Where do we stand as God calls us?
Posted: Wed, 20 Jan 2021 11:33
Fr Gerry O'Shaughnessy SDB reflects on the Gospel for Sunday of the Word of God, 3rd Sunday of Year B: Mark 1: 14-20. Image: bernadette Lopez via Qumran2.net.
Last week, we saw how the evangelist John dealt with the call of Andrew and Peter. On this Sunday of the Word we are introduced to Mark's Gospel and his version of the call of these early followers. I like to see the evangelist Mark as a person who is in a hurry to spread the good news. He is not interested in birth and beautiful stories of shepherds, kings and cribs—he wants to present the 'good news' of Jesus on mission. He views Jesus in the context of John's message of repentance. We therefore see Jesus walking by the Sea of Galilee, meeting up with the local fishermen. These are hard workers, not afraid of hard work and used to long nights of fishing, often catching nothing but a cold. Jesus comes to them and makes the simple invitation to 'follow me!'; their response is amazing: 'at once they left their nets and followed him!' There is a sense of urgency in the Gospel today—these men were prepared to give up families, friends and job security in order to follow the Lord. Imagine if a wandering preacher came into your place of work tomorrow, could you drop everything and follow them? I think you will probably agree that the chances of your taking up such an outrageous invitation are fairly remote. But what is the Lord asking of you today? Are you prepared to respond?
Our Gospel today invites us to share this urgency with those we encounter during this week. As Christians we share ministry and we need to see where we stand as God calls us. I firmly believe that God is calling people in your congregation to ministry. Are you truly ready to support the work of vocations or do you expect others to step up to the plate? I remember visiting a family some years ago to discuss their son's request to begin a dialogue about becoming a priest; both parents looked crestfallen as the mother said to me, "we were hoping for something much better for him like a barrister!" While it put me firmly in my place, I was able to reflect on the need for all of us to take responsibility for vocations to the priesthood and religious life with the urgency and respect that Jesus shows in our gospel today. The old cliche is true: 'your priest is somebody's son, could your son be somebody's priest!' What will YOU do to promote vocations; yes we need to continue praying but yet another seminary, Wonersh, will close down in September; many UK based religious orders have not had a novice for years. What is the Holy Spirit telling us? Do we need to think outside the vocational box? Should we be asking deeper questions about ministry? God is asking great things from us, perhaps even asking us to take new and challenging risks. Be open to change—please!
Our saint of today, Francis de Sales, had to fight family opposition in his road to priesthood. His determination and vision helped him through the pain of division and even the extremes of Reformation. He was noted for his gentleness and care in the midst of hurt and pain; he became the role model for Don Bosco as he began his ministry, and we were called SALESIAN in his memory—Don Bosco wanted his followers to show that same gentleness and care for the young. Francis de Sales saw that we all have the potential to do amazing things to spread the gospel message on a daily basis:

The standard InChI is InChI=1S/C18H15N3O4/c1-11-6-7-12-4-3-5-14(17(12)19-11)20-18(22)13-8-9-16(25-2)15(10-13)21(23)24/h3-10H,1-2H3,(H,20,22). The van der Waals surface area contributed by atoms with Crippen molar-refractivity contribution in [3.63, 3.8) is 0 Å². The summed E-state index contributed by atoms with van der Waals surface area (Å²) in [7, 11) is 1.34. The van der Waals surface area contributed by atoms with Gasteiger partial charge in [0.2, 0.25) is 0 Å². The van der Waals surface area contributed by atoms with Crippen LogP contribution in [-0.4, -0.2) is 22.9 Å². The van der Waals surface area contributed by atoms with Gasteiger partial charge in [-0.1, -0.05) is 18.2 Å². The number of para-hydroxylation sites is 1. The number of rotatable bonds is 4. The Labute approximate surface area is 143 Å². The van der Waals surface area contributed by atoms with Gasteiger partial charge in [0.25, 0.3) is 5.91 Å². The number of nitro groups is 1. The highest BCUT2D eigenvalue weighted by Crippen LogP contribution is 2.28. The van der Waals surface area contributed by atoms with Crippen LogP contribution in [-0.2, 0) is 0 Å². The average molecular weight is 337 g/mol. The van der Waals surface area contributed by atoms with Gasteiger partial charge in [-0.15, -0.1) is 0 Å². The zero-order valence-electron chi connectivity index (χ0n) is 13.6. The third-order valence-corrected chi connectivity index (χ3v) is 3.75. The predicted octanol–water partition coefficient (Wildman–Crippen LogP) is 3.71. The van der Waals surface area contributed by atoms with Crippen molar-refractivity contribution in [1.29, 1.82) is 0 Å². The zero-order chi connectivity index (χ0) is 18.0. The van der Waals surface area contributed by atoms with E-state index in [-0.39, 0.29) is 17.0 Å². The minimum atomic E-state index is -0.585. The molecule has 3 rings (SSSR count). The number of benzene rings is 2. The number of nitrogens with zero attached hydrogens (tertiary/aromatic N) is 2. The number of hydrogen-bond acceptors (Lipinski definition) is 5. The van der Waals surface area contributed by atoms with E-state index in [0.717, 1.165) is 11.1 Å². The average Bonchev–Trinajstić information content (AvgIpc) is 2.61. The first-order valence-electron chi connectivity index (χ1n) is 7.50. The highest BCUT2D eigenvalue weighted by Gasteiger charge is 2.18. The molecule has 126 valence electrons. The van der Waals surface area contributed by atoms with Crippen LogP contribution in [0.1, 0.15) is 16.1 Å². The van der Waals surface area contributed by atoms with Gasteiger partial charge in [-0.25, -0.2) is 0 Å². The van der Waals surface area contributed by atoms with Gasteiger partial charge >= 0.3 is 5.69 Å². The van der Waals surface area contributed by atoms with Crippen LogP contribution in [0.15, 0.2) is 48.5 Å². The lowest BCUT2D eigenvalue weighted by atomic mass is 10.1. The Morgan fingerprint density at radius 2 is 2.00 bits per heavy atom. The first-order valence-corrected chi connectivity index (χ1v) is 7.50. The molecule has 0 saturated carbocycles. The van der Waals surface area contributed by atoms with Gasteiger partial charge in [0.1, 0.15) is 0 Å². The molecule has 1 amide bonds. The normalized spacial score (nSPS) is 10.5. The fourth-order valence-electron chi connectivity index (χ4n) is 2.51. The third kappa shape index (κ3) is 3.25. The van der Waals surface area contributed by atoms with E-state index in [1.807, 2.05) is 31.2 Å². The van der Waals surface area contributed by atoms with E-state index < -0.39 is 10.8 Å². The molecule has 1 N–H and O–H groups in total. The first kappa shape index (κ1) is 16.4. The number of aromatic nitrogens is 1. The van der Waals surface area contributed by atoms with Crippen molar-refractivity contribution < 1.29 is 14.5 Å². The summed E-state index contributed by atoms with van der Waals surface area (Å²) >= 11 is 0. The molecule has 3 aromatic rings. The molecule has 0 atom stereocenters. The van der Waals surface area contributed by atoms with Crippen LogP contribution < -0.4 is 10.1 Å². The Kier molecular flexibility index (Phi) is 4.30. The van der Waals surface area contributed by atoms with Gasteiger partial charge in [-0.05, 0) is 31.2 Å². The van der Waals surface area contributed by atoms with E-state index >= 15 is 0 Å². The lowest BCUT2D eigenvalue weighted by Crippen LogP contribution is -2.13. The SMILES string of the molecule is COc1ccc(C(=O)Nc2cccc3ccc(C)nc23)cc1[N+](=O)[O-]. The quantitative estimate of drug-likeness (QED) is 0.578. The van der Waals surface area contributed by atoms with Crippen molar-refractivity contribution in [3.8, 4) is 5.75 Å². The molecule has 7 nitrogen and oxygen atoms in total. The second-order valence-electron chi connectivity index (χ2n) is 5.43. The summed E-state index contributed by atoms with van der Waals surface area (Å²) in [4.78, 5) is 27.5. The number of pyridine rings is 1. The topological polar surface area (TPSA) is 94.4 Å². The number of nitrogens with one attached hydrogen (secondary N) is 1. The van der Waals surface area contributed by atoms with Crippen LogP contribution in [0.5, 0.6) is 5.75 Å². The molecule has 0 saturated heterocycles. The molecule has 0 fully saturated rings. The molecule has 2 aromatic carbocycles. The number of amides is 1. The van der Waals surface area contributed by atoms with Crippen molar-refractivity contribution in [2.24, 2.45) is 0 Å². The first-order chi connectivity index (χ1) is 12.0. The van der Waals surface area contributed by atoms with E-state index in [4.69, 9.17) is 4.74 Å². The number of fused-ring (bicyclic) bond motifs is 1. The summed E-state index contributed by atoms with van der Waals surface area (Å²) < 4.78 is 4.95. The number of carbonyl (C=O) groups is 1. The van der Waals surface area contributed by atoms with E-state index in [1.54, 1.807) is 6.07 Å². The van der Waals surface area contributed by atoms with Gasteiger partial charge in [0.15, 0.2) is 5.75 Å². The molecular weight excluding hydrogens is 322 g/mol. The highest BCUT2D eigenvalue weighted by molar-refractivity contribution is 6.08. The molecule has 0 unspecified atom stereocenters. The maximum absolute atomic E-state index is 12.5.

Have patience with all things, but chiefly have patience with yourself. Do not lose courage in considering your own imperfections, but instantly set about remedying them—every day begin the task anew.
St Francis de Sales
Pope Francis set up this 'Sunday of the Word' just over a year ago to help us appreciate the richness and beauty of scripture; sadly the fallout from COVID-19 has meant that the essential catechesis for the 'Year of the Word' has had to be put to one side. My earnest prayer is that we do not ignore what the Pope is asking of us. In Luke's post-resurrection encounter, we see Jesus with his disciples as 'he opened their minds to understand the Scriptures' (Lk. 24: 45). We are asked to concentrate today on the Liturgy of the Word—from the start of the mass to the offertory. It is a celebration of the richness that we have in scripture and how we can find God in the beauty of the Bible. As we begin to establish a new pattern for parish life, we should reflect on ways we can promote a more prayerful reflection of scripture with all age groups.
We need to celebrate today the gift to your community of all those who proclaim God's Word in our Church. This is the feast for Lectors, Deacons and Preachers—make sure that at today's liturgy you can acknowledge their service—perhaps with a simple liturgy of dedication to their ministry. Just as the priest is called to 'break the bread' of Eucharist, so they 'break' the Word open for us. I would be as bold as to suggest that not every celebration needs to include a Eucharist: we need to be creative in our ways of using liturgy—a service of the Word could be more helpful. The rosary devotion lends itself to scriptural reflections as we pray. In some ecumenical contexts, for example, this sacrament of unity can actually be a cause of disunity, whereas we can share the Bible easily. School assemblies can be enlivened by the way we use the Word—I strongly recommend that you use the 'Wednesday Word' resource produced by the Wednesday Word Trust please see www.wednesdayword.org
As we move through 2021, perhaps we can catch up on what the 'Year of the Word' was asking of us. Pope Francis reminds us:
I greatly desire that God's word be increasingly celebrated, known and disseminated, so that the mystery of love streaming from this font of mercy may be ever better understood.
Fr Gerry O'Shaughnessy SDB